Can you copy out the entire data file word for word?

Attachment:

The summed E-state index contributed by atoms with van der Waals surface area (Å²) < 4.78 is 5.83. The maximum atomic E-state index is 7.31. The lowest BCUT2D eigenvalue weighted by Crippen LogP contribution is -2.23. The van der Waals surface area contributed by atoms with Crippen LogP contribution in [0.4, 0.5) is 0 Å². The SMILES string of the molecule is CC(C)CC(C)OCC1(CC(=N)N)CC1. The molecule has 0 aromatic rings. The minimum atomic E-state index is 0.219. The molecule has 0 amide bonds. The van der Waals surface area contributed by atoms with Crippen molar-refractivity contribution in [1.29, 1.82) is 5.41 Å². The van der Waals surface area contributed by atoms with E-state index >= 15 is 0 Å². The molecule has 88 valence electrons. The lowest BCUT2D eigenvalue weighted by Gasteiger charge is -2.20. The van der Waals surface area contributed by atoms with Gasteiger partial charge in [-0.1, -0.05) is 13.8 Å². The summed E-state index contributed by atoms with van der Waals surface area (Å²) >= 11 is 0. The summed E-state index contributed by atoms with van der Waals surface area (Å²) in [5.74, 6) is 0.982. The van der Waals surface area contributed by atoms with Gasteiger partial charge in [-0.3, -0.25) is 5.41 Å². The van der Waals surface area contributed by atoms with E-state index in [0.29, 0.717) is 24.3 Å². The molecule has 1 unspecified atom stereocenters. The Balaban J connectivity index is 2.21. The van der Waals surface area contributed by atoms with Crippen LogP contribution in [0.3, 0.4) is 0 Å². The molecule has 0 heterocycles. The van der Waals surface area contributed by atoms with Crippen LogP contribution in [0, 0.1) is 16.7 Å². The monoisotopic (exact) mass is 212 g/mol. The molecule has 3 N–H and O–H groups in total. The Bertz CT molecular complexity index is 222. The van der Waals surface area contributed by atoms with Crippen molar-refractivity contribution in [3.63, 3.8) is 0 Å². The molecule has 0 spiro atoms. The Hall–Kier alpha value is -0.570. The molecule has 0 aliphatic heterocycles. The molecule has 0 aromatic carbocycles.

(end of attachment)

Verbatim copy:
The summed E-state index contributed by atoms with van der Waals surface area (Å²) < 4.78 is 5.83. The maximum atomic E-state index is 7.31. The lowest BCUT2D eigenvalue weighted by Crippen LogP contribution is -2.23. The van der Waals surface area contributed by atoms with Crippen LogP contribution in [0.4, 0.5) is 0 Å². The SMILES string of the molecule is CC(C)CC(C)OCC1(CC(=N)N)CC1. The molecule has 0 aromatic rings. The minimum atomic E-state index is 0.219. The molecule has 0 amide bonds. The van der Waals surface area contributed by atoms with Crippen molar-refractivity contribution in [1.29, 1.82) is 5.41 Å². The van der Waals surface area contributed by atoms with E-state index >= 15 is 0 Å². The molecule has 88 valence electrons. The lowest BCUT2D eigenvalue weighted by Gasteiger charge is -2.20. The van der Waals surface area contributed by atoms with Gasteiger partial charge in [-0.1, -0.05) is 13.8 Å². The summed E-state index contributed by atoms with van der Waals surface area (Å²) >= 11 is 0. The summed E-state index contributed by atoms with van der Waals surface area (Å²) in [5.74, 6) is 0.982. The van der Waals surface area contributed by atoms with Gasteiger partial charge in [-0.3, -0.25) is 5.41 Å². The van der Waals surface area contributed by atoms with E-state index in [0.29, 0.717) is 24.3 Å². The molecule has 1 unspecified atom stereocenters. The Balaban J connectivity index is 2.21. The van der Waals surface area contributed by atoms with Crippen LogP contribution in [0.3, 0.4) is 0 Å². The molecule has 0 heterocycles. The van der Waals surface area contributed by atoms with Crippen LogP contribution in [0, 0.1) is 16.7 Å². The monoisotopic (exact) mass is 212 g/mol. The molecule has 3 N–H and O–H groups in total. The Bertz CT molecular complexity index is 222. The van der Waals surface area contributed by atoms with Crippen molar-refractivity contribution in [3.63, 3.8) is 0 Å². The molecule has 0 spiro atoms. The Hall–Kier alpha value is -0.570. The molecule has 0 aliphatic heterocycles. The molecule has 0 aromatic carbocycles.